Queering Religion
CRN 43458 | 4:00 - 5:15 PM | TT | Online - Synchronous | Prof. Rachel Pater

In Queering Religions, students will investigate the intersections of LGBTQ+ identities with religious/spiritual traditions.  Students will be introduced to the discourse of Queer Theologians/Queer Theorists and investigate how this body of work has disrupted (or exposed disruptions within) mainstream ideologies.  Outside speakers from the religious/queer community will ground this theoretical work.  This course will culminate in a research project about the queerness within students’ own religious traditions (or a tradition of their choice).

Nutrition Intel
CRN 44619 | | Online - Asynchronous | Prof. Stephen Sowulewski

In this course, students will examine the latest Intelligence (Intel) as it relates to nutrition as a multi-disciplinary field involving biochemistry, mathematics, psychology, sociology, history and anthropology. Students will be able to tailor their learning outcomes to align to their chosen discipline. Topics in this course will touch on the microbiome, nutrigenomics, deconstructing the numbers on a food label, behavioral eating (fat cell theory & set point theory of metabolism), food deserts/food swamps, significant achievements in food science, and diets patterned after our ancestral hunter-gathers.

1960s: A Time of Change
CRN 45204 | 10:00 - 11:15 AM | TT | In Person | Prof. John Lemza

The decade of the 1960s was a crucible of change for the United States. It provided energies that resonated throughout culture and society, and left an imprint on the lives of Americans that would carry with it a demand for a departure from the limitations of existing boundaries and a
vision for a new future. That momentum carried into the following decades to the present with new approaches to existing challenges and new interpretations of Americanism. The purpose of this course is to follow the trajectory of those energies that began in the 1960s through an examination of their origins, successes and critiques, and come to an understanding of how they set the conditions for societal and cultural change. Topics include discovering the intellectual underpinnings of protest, changing perspectives on immigration, women’s rights and gender rights, the evolution of civil rights, environmental awareness, and protest and change on film and in literature. We will accomplish this study through readings, class discussions, short papers, and a research project.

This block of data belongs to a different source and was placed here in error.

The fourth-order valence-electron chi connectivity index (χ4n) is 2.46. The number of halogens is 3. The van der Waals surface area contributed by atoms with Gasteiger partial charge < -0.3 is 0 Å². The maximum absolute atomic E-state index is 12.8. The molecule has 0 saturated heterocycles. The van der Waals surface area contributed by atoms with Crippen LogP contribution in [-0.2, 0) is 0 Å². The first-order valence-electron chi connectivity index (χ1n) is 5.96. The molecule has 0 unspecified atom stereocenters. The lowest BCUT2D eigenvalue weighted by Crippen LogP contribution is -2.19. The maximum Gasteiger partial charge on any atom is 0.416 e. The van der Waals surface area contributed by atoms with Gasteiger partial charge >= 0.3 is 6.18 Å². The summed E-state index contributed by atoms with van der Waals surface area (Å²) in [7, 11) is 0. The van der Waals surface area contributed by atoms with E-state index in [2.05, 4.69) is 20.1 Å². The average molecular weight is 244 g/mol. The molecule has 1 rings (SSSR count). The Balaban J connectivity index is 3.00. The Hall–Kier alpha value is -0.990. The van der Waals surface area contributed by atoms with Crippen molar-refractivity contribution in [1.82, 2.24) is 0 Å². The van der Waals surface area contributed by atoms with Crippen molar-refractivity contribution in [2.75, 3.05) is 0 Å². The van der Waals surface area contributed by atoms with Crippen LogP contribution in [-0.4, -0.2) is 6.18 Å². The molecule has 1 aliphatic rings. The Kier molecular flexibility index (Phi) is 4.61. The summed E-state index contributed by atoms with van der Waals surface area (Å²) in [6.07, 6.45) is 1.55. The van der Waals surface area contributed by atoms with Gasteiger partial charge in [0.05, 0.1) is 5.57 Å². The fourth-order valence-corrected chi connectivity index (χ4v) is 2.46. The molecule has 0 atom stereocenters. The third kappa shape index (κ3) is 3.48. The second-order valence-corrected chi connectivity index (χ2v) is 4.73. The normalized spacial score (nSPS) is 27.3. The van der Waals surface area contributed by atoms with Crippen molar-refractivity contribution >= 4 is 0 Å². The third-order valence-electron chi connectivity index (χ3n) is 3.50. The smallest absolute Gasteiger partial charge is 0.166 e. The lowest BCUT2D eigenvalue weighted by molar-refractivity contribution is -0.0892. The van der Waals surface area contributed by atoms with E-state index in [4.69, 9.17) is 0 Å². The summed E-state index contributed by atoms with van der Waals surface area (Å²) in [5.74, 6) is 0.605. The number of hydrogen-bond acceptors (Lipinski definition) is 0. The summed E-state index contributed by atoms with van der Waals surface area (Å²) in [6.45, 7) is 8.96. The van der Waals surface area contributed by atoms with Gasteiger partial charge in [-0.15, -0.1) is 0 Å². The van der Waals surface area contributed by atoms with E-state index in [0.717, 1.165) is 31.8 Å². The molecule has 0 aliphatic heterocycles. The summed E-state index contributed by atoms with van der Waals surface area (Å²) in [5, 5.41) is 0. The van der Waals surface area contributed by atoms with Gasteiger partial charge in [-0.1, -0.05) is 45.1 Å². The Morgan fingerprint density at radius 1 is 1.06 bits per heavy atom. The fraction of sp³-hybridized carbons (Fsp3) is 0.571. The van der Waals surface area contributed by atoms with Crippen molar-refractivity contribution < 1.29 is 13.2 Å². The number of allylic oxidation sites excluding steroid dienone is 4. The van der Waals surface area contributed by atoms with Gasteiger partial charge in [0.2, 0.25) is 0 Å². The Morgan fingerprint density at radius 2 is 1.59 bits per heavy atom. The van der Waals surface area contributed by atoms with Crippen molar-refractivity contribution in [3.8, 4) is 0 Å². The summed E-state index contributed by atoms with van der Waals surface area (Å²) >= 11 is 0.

Writing off the Page
CRN 43816 | W | 3:00 - 5:40 PM | Synchronous Hybrid  | Prof. Mary Boyes

This transdisciplinary course explores how changing the ways in which we present verbal communication from traditional forms (the page or spoken word) and changing the traditional venues through which we normally conduct this communication (books, newscasts, podcasts, articles, libraries), may create a larger, more engaged, and more surprising audience. In this course, you will be exposed to transformational communication via a series of speakers and through examples, including installations, guerilla art, performances, digital works, and community design. You will be able to use your own interests, regardless of whether these interests are academic, artistic, or informational, to create a proposal for your own transformational project. Click here for a full course description.

Honors 399 Modules (1.5 credit hours)

Honors Research Ready
CRN 44850 | March 21 - April 21, 2023 | Online - Asynchronous | Prof. Pamela Dillon
*Drop Deadline March 20, 2023*

This 1.5-credit course prepares you for an experiential research opportunity with a VCU researcher. In this class, we will explore the process and products of research as well as the ethical conduct of research. Topics will include responsible conduct in human and animal research, literature searches, outcome measures, study design, and dissemination strategies. Upon completion of the course, you should have a basic understanding of research and be able to discuss how it pertains to your research interests.

Reuse, Recycle, Recreate
CRN 43656 | January 17 - February 14, 2023 | Online - Asynchronous | Prof. Chelsea Lee
*Drop Deadline January 18, 2023*

Create one of a kind artworks out of everyday objects. Get outside the classroom to source reusable and recyclable materials to create sculptural artworks. We’ll get inspiration with visits to the ICA, and local galleries, and begin to see the things around you in a different way.

Women in Science
CRN 42333 | January 25 - February 22, 2023 | 4:00 - 6:40 PM | W | Online - Synchronous | Prof. Joseph Porter
*Drop Deadline January 26, 2023*

Historically, women have been under represented in science and have faced discrimination in both academia and industry. This course will examine the slow, but steady increase in the number of women in different areas of science and the obstacles that they faced and overcame. This course also will provide an overview of the scientific contributions of women (both historical and contemporary) in different areas of scientific research. Each student will give a presentation on a woman in science, her career path, scientific contributions, and biases/challenges faced during her career. Finally we will examine the current status of women in science and examine what biases and difficulties may still remain in their career paths.